According to Paul McCartney the title was inspired by a remark from a chauffeur who drove him to Lennon's house in Weybridge.
“I usually drove myself there, but the chauffeur drove me out that day and I said, 'How've you been?' – 'Oh working hard,' he said, 'working eight days a week.'”
—Paul McCartney, The Beatles Anthology
Curiously, McCartney has also credited the title to Ringo Starr, who was noted for his malapropisms.
“LINDA: Ringo also said, 'Eight days a week.'
PAUL: Yeah, he said it as though he were an overworked chauffeur. (in heavy accent) 'Eight days a week.' (laughter) When we heard it, we said, 'Really? Bing! Got it!'”
—Paul McCartney & Linda McCartney, 1984 Playboy Interview
"Eight Days a Week" is one of the first examples of the in-studio experimentation that the band would use extensively in the future. In two recording sessions totaling nearly seven hours on October 6 devoted exclusively to this song, Lennon and McCartney tried one technique after another before settling on the eventual arrangement. Each of the first six takes of the song featured a strikingly different approach to the beginning and ending sections of the song; the eventual chiming guitar-based introduction to the song would be recorded in a different session and edited in later. The final version of the song incorporated another Beatle first and pop music rarity: The song begins with a fade in as a counterpoint to pop songs which end in a fade out. The instrumentation includes acoustic guitar, electric guitar, drums, bass and overdubbed handclaps. The fade in and coda both include more guitar overdubs.
Release and Acclaim
The song, along with two others from the album ("Baby's in Black" and "No Reply") was planned as a single release. In the end, it was released as a single only in the US on 15 February 1965 becoming a number-one hit. Its B-side was "I Don't Want to Spoil the Party". The single release in the US was the result of DJs playing the song from imported copies of the Beatles for Sale album as an exclusive since it was not included on the album's US counterpart Beatles '65. Later, it made a US album appearance on Beatles VI.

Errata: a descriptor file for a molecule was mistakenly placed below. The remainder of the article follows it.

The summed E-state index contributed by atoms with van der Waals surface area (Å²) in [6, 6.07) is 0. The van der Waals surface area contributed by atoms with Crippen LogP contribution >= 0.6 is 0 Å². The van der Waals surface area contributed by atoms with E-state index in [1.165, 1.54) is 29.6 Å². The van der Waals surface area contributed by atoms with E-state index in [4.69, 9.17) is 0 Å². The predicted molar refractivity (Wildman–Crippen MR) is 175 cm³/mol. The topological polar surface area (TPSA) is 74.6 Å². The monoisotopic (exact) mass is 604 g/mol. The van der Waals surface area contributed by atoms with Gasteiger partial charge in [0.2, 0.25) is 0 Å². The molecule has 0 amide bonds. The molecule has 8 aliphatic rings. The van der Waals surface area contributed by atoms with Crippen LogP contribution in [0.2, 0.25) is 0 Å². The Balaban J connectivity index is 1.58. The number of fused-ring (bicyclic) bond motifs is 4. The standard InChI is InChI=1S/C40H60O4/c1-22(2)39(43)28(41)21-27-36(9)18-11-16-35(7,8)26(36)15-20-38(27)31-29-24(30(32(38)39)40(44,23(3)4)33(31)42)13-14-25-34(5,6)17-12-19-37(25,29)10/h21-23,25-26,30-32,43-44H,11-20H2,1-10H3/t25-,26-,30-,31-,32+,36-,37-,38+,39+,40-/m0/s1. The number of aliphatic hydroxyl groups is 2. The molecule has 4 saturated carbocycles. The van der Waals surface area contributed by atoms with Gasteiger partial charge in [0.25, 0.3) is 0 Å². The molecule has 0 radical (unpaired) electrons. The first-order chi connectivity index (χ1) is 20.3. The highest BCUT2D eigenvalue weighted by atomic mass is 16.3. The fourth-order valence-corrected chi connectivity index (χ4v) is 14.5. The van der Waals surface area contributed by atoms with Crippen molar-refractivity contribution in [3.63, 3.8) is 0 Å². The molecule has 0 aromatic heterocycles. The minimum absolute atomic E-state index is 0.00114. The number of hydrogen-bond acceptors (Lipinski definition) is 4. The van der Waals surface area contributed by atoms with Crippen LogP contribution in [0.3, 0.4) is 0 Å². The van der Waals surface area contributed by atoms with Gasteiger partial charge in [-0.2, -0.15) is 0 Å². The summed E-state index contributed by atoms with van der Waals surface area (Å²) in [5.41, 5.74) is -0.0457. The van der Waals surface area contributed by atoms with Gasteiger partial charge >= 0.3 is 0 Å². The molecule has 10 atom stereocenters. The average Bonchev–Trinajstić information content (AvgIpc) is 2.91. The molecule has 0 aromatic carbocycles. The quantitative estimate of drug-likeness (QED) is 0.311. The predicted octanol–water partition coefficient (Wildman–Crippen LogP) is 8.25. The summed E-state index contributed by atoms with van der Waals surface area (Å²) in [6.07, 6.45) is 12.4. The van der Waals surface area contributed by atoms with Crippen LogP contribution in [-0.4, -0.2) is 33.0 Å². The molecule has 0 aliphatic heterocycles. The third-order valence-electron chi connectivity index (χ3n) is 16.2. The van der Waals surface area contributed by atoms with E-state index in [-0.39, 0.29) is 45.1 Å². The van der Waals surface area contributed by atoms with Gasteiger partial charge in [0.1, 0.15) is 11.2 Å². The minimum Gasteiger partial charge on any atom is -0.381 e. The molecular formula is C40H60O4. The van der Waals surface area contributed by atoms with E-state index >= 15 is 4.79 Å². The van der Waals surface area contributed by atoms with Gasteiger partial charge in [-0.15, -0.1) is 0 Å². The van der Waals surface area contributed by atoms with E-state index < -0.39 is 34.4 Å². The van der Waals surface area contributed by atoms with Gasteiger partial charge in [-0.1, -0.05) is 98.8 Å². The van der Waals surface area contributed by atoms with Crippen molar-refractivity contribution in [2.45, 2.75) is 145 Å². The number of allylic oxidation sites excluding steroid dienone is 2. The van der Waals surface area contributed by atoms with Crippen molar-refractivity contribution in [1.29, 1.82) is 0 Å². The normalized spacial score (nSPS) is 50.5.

Although it was a huge American hit, the group didn't think highly of the song (Lennon called it "lousy"), and never performed it live. They did, however, lip-synch to it during an April appearance on Thank Your Lucky Stars.
* John Lennon – vocal, acoustic rhythm guitar, handclaps
* Paul McCartney – vocal, bass, handclaps
* George Harrison – vocal, lead guitar, handclaps
* Ringo Starr – drums, handclaps
The song has been covered by:
* Alma Cogan in 1965 as a double-A sided single with "Help!"
* The Supremes in 1965
* Procol Harum in 1975 on their album Procol's Ninth
* Billy Preston in 1976 on his album Billy's Bag
* The Runaways in 1978 on their album, And Now... The Runaways
* Joan Jett in 1982
* Lorrie Morgan in 1989 on her album Leave the Light On
* The Punkles did a Punk cover of this song on their first album in 1998.
* The Libertines in 2003
* Carl Barat on a Solo Demo Tape Mexican Acoustic Sessions
* The Worthless Peons in 2004 in the Scrubs season 3 episode, "My Best Friend's Wedding"
* B.E. Taylor in 2006 on his album, Love Never Fails
* Debauchery did a death metal cover on their 2007 album Back in Blood (available as a bonus track)
* In 2008, Country singer, Kristy Lee Cook performed a bluegrass version of this song on American Idol (season 7) as her selection for the first Beatles-based week.
Album: Beatles for Sale
Released: 4 December 1964
Recorded: Abbey Road, 6 October 1964
Label: Parlophone, PMC 1240 (mono), PCS 3062 (stereo), CDP 7 46438 2
Producer: George Martin
Single by The Beatles
B-side: "I Don't Want to Spoil the Party"
Released: 15 February 1965 (US only)
Label: Capitol 5371 (US)